And participants in political echo chambers are largely unaware that their positions are becoming more extreme, CU Boulder study finds
Those bemused by political prattle on Facebook or the flag-waving frenzy at both major parties’ national conventions should withhold judgment about citizens who become politically extreme.
“It could happen to you, too, and you might not even realize it,” said Jessica Keating, a PhD candidate in the University of Colorado Boulder’s Department of Psychology and Neuroscience.
Keating’s study, “Partisan underestimation of the polarizing inﬂuence of group discussion,” appeared in the July edition of the Journal of Experimental Social Psychology and was co-written with Leaf Van Boven and Charles M. Judd, psychology professors at CU Boulder. The study examined how even short discussions among like-minded people can radicalize individuals, often without their even knowing their attitudes have changed.
“The results of two experiments demonstrate that people underestimate how much a brief group discussion polarizes their partisan attitudes,” Keating said in her study summary. But perhaps worse, people appear to be unaware when this occurs.
“In one study, participants were unaware their attitudes had changed at all, while individuals perceived some polarization of their attitudes in the second study. But in both studies, participants significantly underestimated the extent to which their attitudes had become more extreme,” Keating said.
Keating said the study of group polarization dates back to the 1960s, when the thinking was that group dynamics spawned risky behavior. The “risky shift” turned out be just one example of group polarization
"Deliberation with like-minded others can make most attitudes become more extreme, whether it is the decision to take a more-risky or conservative course of action or in support or opposition to a political attitude,” she said.
That itself could be a bit risky this year.
“The conventions provide all the right ingredients for group polarization to take place,” Keating said. “But it’s probably not necessary to actually be at a convention to be susceptible.” Social media and other political coverage options “give us ample sources that are in line with our own political beliefs, as well as conversations with friends and neighbors.”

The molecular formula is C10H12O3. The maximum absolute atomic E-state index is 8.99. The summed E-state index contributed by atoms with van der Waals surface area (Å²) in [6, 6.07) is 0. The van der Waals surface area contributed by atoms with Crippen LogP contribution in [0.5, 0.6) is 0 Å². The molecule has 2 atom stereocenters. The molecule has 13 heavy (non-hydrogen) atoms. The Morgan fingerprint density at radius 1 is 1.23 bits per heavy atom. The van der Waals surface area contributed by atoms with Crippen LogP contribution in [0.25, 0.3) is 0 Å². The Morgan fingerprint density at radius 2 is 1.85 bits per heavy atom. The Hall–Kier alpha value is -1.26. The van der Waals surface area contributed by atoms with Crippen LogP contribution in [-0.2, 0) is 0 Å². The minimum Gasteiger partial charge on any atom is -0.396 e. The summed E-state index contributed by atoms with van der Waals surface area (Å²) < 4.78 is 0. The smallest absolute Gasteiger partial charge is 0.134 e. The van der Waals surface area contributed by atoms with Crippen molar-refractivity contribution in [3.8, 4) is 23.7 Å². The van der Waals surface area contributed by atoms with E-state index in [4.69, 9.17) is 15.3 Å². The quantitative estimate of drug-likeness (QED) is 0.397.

Keating’s PhD studies involve applying social-psychological theory to a number of real-world challenges, including retention and performance in undergraduate students, but she was immersed in politics at a Washington, DC, polling firm before returning to academia.
We should be willing to listen to the guy across the table who doesn’t agree with us. Knowing about group polarization and seeking out a diverse array of information sources may keep us from unknowingly slipping toward more extreme opinions."
Her group-polarization research builds on a 2006 work – “Deliberation Day and Political Extremism” — co-authored by former CU Boulder researcher Reid Hastie, which found this group dynamic led Boulder liberals to become more liberal and Colorado Springs conservatives to become more conservative on different policy issues.
Keating’s first experiment was conducted in 2011 and looked at polarized partisans' attitudes about whether Barack Obama or George W. Bush were a better president. The second experiment examined the effects of a group discussion concerning the election of Barack Obama or Mitt Romney in 2012.
The groups were recruited from CU undergraduates, with about 80 participating in the first experiment and about 350 (66 groups of four to six students) in the second. Essentially, the methodology for both was to assess participants’ pre-discussion attitudes, separate like-minded individuals into groups, have them engage in discussion for 15 minutes, and then reassess their attitudes, capturing both their post-discussion attitude and their recalled pre-discussion attitudes. The second study also appointed an extreme discussion leader and included a control condition with no discussion.
“These results suggest that group discussion causes more polarization than simply identifying with a group and contemplating one's own attitudes,” Keating reported. “And although people in the second experiment generally recognized that their attitudes had polarized somewhat, they underestimated their attitude polarization more than people in the no-discussion control condition.”
In other words, “you become more extreme when you engage in discussion, and you aren’t aware of the extent of it,” Keating said. Even though the second experiment was conducted in an election year, she noted the presidential performance question (Bush vs. Obama) actually created greater polarization, and conservatives tended to display greater polarization after discussion in both studies.
“Participants who supported Romney shifted more, but they tended to be more moderate coming in and they may have had more room to shift,” she said. “We don't know why the Republicans shifted more, but because they shifted more they also underestimated their shift more.”
Perhaps there are numerous historical examples of this dynamic, but there is a contemporary cultural phenomenon that might exacerbate group polarization: social media.
“I think there’s evidence that we’ve become more selective about our media choices,” Keating said. “As we seek out fewer sources for information and reside with more people like ourselves, we are more at risk for these group polarization pressures.”
“If we are unaware of that we can’t do anything about it,” she added. “We should be willing to listen to the guy across the table who doesn’t agree with us. Knowing about group polarization and seeking out a diverse array of information sources may keep us from unknowingly slipping toward more extreme opinions.”
Jeff Thomas is Lafayette-based freelance writer and a 1983 graduate of the University of Colorado Boulder.